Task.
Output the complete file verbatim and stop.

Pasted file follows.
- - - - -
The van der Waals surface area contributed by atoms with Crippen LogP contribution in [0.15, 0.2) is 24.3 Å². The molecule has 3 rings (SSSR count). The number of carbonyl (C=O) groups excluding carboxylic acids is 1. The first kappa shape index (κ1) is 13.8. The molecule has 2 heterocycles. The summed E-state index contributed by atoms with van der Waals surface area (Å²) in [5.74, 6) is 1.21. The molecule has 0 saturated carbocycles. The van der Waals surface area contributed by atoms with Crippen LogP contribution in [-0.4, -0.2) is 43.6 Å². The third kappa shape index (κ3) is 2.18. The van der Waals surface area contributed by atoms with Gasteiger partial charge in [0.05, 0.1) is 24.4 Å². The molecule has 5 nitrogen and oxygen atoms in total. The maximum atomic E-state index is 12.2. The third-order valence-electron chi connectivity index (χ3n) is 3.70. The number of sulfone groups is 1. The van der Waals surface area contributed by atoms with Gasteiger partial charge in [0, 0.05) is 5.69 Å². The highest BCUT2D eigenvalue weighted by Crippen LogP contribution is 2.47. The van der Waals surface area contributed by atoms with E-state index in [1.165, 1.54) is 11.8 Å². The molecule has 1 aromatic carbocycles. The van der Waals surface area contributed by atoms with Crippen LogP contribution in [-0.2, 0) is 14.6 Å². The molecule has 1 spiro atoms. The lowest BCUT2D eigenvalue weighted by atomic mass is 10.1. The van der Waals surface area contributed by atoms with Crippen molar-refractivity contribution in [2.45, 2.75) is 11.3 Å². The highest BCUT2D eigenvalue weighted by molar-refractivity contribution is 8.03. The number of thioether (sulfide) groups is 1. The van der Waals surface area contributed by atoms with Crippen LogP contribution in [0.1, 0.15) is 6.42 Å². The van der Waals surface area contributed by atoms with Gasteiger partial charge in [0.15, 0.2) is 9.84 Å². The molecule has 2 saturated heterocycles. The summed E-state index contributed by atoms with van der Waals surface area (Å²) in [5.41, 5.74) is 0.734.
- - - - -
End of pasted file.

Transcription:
The van der Waals surface area contributed by atoms with Crippen LogP contribution in [0.15, 0.2) is 24.3 Å². The molecule has 3 rings (SSSR count). The number of carbonyl (C=O) groups excluding carboxylic acids is 1. The first kappa shape index (κ1) is 13.8. The molecule has 2 heterocycles. The summed E-state index contributed by atoms with van der Waals surface area (Å²) in [5.74, 6) is 1.21. The molecule has 0 saturated carbocycles. The van der Waals surface area contributed by atoms with Crippen LogP contribution in [-0.4, -0.2) is 43.6 Å². The third kappa shape index (κ3) is 2.18. The van der Waals surface area contributed by atoms with Gasteiger partial charge in [0.05, 0.1) is 24.4 Å². The molecule has 5 nitrogen and oxygen atoms in total. The maximum atomic E-state index is 12.2. The third-order valence-electron chi connectivity index (χ3n) is 3.70. The number of sulfone groups is 1. The van der Waals surface area contributed by atoms with Gasteiger partial charge in [0, 0.05) is 5.69 Å². The highest BCUT2D eigenvalue weighted by Crippen LogP contribution is 2.47. The van der Waals surface area contributed by atoms with E-state index in [1.165, 1.54) is 11.8 Å². The molecule has 1 aromatic carbocycles. The van der Waals surface area contributed by atoms with Crippen LogP contribution in [-0.2, 0) is 14.6 Å². The molecule has 1 spiro atoms. The lowest BCUT2D eigenvalue weighted by atomic mass is 10.1. The van der Waals surface area contributed by atoms with Crippen molar-refractivity contribution in [2.45, 2.75) is 11.3 Å². The highest BCUT2D eigenvalue weighted by molar-refractivity contribution is 8.03. The number of thioether (sulfide) groups is 1. The van der Waals surface area contributed by atoms with Crippen LogP contribution in [0.1, 0.15) is 6.42 Å². The van der Waals surface area contributed by atoms with Gasteiger partial charge in [0.15, 0.2) is 9.84 Å². The molecule has 2 saturated heterocycles. The summed E-state index contributed by atoms with van der Waals surface area (Å²) in [5.41, 5.74) is 0.734.